The Bahamas, Part 1
Thanksgiving over and done with, it was time to wait for that elusive weather window that would let us leave the USA and comfortably cross the Gulf Stream to The Bahamas.
And we didn’t have to wait long! Just the next day, we thought we spotted an opportunity. The trick is to make sure there is a southern component to light winds, so that you are not suffering the effects of wind counteracting the vast northward flow of water from the Gulf along the Florida coast.
It was an extremely early start as we inched out of West Palm Beach under the Flagler Memorial Bridge, and carefully up the Lake Worth channel. Once out, we pointed ourselves significantly south of the direct course to West End, expecting that the Gulf Stream would pull us north as we crossed it.
Give or take avoiding a few squalls, the plan worked! We arrived into the Bahamas by early afternoon, and switched out the stars and stripes on the mast for the yellow ‘Q’ quarantine flag.
After clearing in at customs by the quiet little marina, we raised the Bahamas maritime flag, bought ourselves some local SIM cards, and headed into West End, a small community still recovering from Hurricane Dorian.
We then headed east, motor sailing across the Bahama Banks. This was a new experience for Scout, requiring visual navigation as we worked our way around shallow sand bars and coral heads.
After spending the night at uninhabited Mangrove Cay, we reached the most northern cays of the Abacos island chain, again all still deeply affected by Dorian. But the residents were warm and welcoming, including these two fishermen who were determined to give us six lobsters for free!
Near Grand Cay, we sneaked into a small little channel at the beautiful Double-Breasted Cay. It was a tight squeeze, but our shallow draft made it feel easy - and a great place to ride out some strong winds for a few days.
This idyllic spot was also our first chance to use our second anchor. We attached it to the bow, and close to 180° to the main anchor, parallel to the channel. As a result, we swung around but moved very little - despite the strong oscillating tidal current and winds - meaning we could kayak around, and walk on, the tiny sand bank inside the cay.
Once the winds settled down, we hopped our way down the Abaco Islands, first stopping at a pair of uninhabited islands, staring with Allans-Pensacola Cay.
Powell Cay was another chance to get the drone flying!
Each island bringing its own style of beautiful deserted beaches and solitude, we were really starting to enjoy life off the grid.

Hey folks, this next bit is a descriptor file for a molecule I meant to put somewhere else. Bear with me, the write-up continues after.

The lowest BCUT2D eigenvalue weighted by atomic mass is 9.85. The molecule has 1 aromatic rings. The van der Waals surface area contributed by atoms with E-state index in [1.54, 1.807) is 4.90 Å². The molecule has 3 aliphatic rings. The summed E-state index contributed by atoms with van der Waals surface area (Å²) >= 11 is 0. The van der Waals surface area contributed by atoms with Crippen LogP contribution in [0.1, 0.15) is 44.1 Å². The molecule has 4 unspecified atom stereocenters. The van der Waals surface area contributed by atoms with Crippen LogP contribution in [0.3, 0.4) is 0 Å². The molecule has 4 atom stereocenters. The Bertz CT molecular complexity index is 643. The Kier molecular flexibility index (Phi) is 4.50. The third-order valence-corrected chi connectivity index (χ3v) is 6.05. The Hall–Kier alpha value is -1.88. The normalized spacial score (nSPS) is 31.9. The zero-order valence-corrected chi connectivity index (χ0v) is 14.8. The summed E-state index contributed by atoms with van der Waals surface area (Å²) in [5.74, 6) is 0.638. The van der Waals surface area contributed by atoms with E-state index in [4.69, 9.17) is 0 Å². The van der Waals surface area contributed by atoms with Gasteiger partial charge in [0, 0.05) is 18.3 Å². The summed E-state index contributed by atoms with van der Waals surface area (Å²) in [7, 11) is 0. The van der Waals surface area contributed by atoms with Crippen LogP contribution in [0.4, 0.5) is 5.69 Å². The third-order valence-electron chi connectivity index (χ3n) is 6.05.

After a few days, we reached Green Turtle Cay, and its friendly little historic town, New Plymouth. While also still recovering post-Dorian, there was evidence of the US second-home owner economy at work, and it felt like there was more rebuilding progress than further north.
The wind was favorable most days, and we had some wonderful day sails as we headed down the chain.
From Green Turtle, boats have to go outside the island chain to pass by Whale Cay, and then cut back into Great Guana Cay. We stayed there a couple of nights, before our next stop, Marsh Harbor, for some well-needed supplies. This was another town devastated by Dorian, and the damage was still very evident and sobering.
If only in places, rebuilding is well underway, and businesses are opening back up. Mooring ourselves back over over in Elbow Cay, for example, we were able to find somewhere where we could meet up with some fellow Garcia and Boreal sailors to watch the World Cup Final.
We had long planned to spend the holiday season in Hope Town, and tuck Scout up safely in its safe (yet shallow!) harbor before family members came to visit. What better time to finish the tropics-inspired cake, baked and prepared onboard?
We also decamped to shore for a week, staying dry during some unusually wintery weather - but also getting some lovely time with family and friends, across from the town’s iconic lighthouse.
After a memorable New Year’s celebration in Hope Town - complete with spectacular junkanoo! - and lots of fun day-sailing around the area, it was time to say farewell.
After a brief stop back in Marsh Harbor (for our shiny new outboard motor), it was time to start heading south again. Our final stop in the Abacos was the unique Little Harbor - a laid-back community with its own bronze foundry and the famous Pete’s Pub.
Although it had been wonderful spending so much time with family, it also felt good to have Scout back on the move again. Next up? Crossing the immensely deep Great Bahama Canyon to Eleuthera, and the start of the next Bahamian chapter of our trip…
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